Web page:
“We’re extremely concerned that what’s happening in southern Libya could replicate what happened in Mali,” a French diplomatic source said, adding that the defence minister had raised the issue on a recent visit to Washington and London. “Dealing with that problem needs to be fast-tracked.”
Paris is keen to cut its troop numbers in the region. But, amid persistent bickering and mistrust among regional powers, President Francois Hollande admitted last week that French forces may have be used elsewhere in the Sahel.
Alarmed European governments also approved a 110-man mission this week to improve border security by training Libyan police and security forces. But Paris feels this is being deployed too slowly, given the urgency of the situation.
“As much as the West may wish to leave the problem to Africans, it cannot,” said Vicki Huddleston, a former U.S. ambassador to Mali. “Islamists will continue to fight until defeated by the region working together and supported by Western governments.”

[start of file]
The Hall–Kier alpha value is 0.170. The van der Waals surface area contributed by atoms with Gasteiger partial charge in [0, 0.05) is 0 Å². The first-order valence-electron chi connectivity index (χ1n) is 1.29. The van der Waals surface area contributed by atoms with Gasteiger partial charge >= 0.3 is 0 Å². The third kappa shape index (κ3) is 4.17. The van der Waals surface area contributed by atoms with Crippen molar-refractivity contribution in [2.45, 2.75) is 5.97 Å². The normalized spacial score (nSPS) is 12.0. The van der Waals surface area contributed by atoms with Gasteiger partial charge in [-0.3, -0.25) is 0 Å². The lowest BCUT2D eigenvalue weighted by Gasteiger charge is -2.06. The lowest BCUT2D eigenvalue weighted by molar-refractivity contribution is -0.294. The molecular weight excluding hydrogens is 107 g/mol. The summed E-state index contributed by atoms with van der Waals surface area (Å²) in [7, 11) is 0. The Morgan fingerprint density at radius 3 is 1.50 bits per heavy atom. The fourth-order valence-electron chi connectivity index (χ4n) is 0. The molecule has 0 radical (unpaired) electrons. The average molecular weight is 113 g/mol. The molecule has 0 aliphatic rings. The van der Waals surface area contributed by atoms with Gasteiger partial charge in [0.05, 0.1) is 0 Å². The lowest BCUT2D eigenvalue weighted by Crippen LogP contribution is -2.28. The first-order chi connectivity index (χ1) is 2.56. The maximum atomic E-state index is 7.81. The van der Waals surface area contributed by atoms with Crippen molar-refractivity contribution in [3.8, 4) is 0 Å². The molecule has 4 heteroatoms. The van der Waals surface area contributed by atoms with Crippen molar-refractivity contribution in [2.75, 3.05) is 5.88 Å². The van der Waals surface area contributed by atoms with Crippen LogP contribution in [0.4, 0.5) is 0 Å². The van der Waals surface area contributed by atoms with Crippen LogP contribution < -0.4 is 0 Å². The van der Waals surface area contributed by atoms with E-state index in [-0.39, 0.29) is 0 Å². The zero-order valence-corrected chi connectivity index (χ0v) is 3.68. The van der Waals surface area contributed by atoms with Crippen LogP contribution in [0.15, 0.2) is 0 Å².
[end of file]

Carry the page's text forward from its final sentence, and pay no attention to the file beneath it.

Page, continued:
LACK OF COOPERATION
Borders often have little meaning in a desert where militants can blend in with nomads, and hunting Islamists requires states riven by mutual suspicion to work together.
Algeria, the Sahara’s main military power, has long bristled at the idea of outside intervention in the region, particularly one led by its former colonial ruler, France.
It allowed French war planes operating in Mali to fly over its territory. But the Malian official said Algeria had to be more active, whether by arresting militants or preventing the flow of fuel that allows them to cover vast desert distances – the northern Mali town of Gao lies about 1,500 km (930 miles) from the border of southern Libya.
“Algeria’s cooperation is essential but they are not on the frontline,” he said.
Mauritania also needed to do more because of its strategic location on the western edge of the Sahara, the high number of its citizens who are senior militants, and its experience in tackling Islamists at home, he said.
U.S. officials said efforts to tackle the spreading influence of al Qaeda’s Sahara branch had been beset by long-standing rivalries, notably between Morocco and Algeria, and a lack of trust and communication between regional capitals.
Plans to set up a Saharan anti-terrorist command centre in southern Algeria never materialised. A low point, officials in Mali’s interim government say, was reached in 2011 when senior figures in the previous administration leaked the positions of Mauritanian troops attacking al Qaeda bases in Mali.